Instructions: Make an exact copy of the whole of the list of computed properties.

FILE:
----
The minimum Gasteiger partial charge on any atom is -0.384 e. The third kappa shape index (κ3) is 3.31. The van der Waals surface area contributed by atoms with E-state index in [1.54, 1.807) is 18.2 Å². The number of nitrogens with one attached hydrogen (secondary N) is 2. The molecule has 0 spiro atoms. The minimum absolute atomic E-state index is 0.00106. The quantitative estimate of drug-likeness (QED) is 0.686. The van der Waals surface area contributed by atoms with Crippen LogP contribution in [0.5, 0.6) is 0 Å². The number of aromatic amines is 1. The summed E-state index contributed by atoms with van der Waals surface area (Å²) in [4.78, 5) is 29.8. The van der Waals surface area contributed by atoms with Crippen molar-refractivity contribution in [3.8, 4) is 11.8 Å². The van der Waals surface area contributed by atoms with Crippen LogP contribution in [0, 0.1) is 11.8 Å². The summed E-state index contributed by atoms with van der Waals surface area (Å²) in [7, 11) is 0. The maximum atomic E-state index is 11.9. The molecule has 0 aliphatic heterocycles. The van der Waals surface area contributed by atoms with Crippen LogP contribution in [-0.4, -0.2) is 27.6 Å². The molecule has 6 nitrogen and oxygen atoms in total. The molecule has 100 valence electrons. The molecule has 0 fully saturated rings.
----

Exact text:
The minimum Gasteiger partial charge on any atom is -0.384 e. The third kappa shape index (κ3) is 3.31. The van der Waals surface area contributed by atoms with E-state index in [1.54, 1.807) is 18.2 Å². The number of nitrogens with one attached hydrogen (secondary N) is 2. The molecule has 0 spiro atoms. The minimum absolute atomic E-state index is 0.00106. The quantitative estimate of drug-likeness (QED) is 0.686. The van der Waals surface area contributed by atoms with Crippen LogP contribution in [0.5, 0.6) is 0 Å². The number of aromatic amines is 1. The summed E-state index contributed by atoms with van der Waals surface area (Å²) in [4.78, 5) is 29.8. The van der Waals surface area contributed by atoms with Crippen molar-refractivity contribution in [3.8, 4) is 11.8 Å². The van der Waals surface area contributed by atoms with Crippen LogP contribution in [0, 0.1) is 11.8 Å². The summed E-state index contributed by atoms with van der Waals surface area (Å²) in [7, 11) is 0. The maximum atomic E-state index is 11.9. The molecule has 0 aliphatic heterocycles. The van der Waals surface area contributed by atoms with Crippen LogP contribution in [-0.4, -0.2) is 27.6 Å². The molecule has 6 nitrogen and oxygen atoms in total. The molecule has 100 valence electrons. The molecule has 0 fully saturated rings.